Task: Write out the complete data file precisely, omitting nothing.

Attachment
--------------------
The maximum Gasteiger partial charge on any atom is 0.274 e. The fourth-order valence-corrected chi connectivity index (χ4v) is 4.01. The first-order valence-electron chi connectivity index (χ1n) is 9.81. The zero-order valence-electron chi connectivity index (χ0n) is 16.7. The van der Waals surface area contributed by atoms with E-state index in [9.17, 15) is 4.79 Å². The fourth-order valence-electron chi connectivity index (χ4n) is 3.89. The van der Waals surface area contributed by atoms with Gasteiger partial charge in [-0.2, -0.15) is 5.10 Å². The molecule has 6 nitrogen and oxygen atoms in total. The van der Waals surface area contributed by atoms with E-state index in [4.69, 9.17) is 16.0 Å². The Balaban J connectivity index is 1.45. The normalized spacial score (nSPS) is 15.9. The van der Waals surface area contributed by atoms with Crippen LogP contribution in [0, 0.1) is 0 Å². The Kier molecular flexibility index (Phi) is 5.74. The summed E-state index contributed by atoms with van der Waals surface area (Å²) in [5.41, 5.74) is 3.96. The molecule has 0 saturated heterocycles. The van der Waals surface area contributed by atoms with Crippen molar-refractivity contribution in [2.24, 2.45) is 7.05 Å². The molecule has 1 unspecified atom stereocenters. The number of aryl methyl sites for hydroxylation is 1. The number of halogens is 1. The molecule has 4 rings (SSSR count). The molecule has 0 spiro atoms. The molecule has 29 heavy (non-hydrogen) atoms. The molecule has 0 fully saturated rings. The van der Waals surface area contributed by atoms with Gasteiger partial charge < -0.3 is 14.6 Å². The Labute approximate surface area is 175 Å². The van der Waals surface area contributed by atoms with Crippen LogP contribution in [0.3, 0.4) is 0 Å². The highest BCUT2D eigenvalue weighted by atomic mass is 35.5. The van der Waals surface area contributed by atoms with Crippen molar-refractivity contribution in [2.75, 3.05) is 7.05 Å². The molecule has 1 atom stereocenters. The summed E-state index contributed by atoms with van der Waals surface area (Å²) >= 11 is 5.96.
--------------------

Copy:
The maximum Gasteiger partial charge on any atom is 0.274 e. The fourth-order valence-corrected chi connectivity index (χ4v) is 4.01. The first-order valence-electron chi connectivity index (χ1n) is 9.81. The zero-order valence-electron chi connectivity index (χ0n) is 16.7. The van der Waals surface area contributed by atoms with E-state index in [9.17, 15) is 4.79 Å². The fourth-order valence-electron chi connectivity index (χ4n) is 3.89. The van der Waals surface area contributed by atoms with Gasteiger partial charge in [-0.2, -0.15) is 5.10 Å². The molecule has 6 nitrogen and oxygen atoms in total. The van der Waals surface area contributed by atoms with E-state index in [4.69, 9.17) is 16.0 Å². The Balaban J connectivity index is 1.45. The normalized spacial score (nSPS) is 15.9. The van der Waals surface area contributed by atoms with Crippen LogP contribution in [0, 0.1) is 0 Å². The Kier molecular flexibility index (Phi) is 5.74. The summed E-state index contributed by atoms with van der Waals surface area (Å²) in [5.41, 5.74) is 3.96. The molecule has 0 saturated heterocycles. The van der Waals surface area contributed by atoms with Crippen molar-refractivity contribution in [2.24, 2.45) is 7.05 Å². The molecule has 1 unspecified atom stereocenters. The number of aryl methyl sites for hydroxylation is 1. The number of halogens is 1. The molecule has 4 rings (SSSR count). The molecule has 0 spiro atoms. The molecule has 29 heavy (non-hydrogen) atoms. The molecule has 0 fully saturated rings. The van der Waals surface area contributed by atoms with Gasteiger partial charge < -0.3 is 14.6 Å². The Labute approximate surface area is 175 Å². The van der Waals surface area contributed by atoms with Crippen LogP contribution in [0.3, 0.4) is 0 Å². The highest BCUT2D eigenvalue weighted by atomic mass is 35.5. The van der Waals surface area contributed by atoms with Crippen molar-refractivity contribution in [2.75, 3.05) is 7.05 Å². The molecule has 1 atom stereocenters. The summed E-state index contributed by atoms with van der Waals surface area (Å²) >= 11 is 5.96.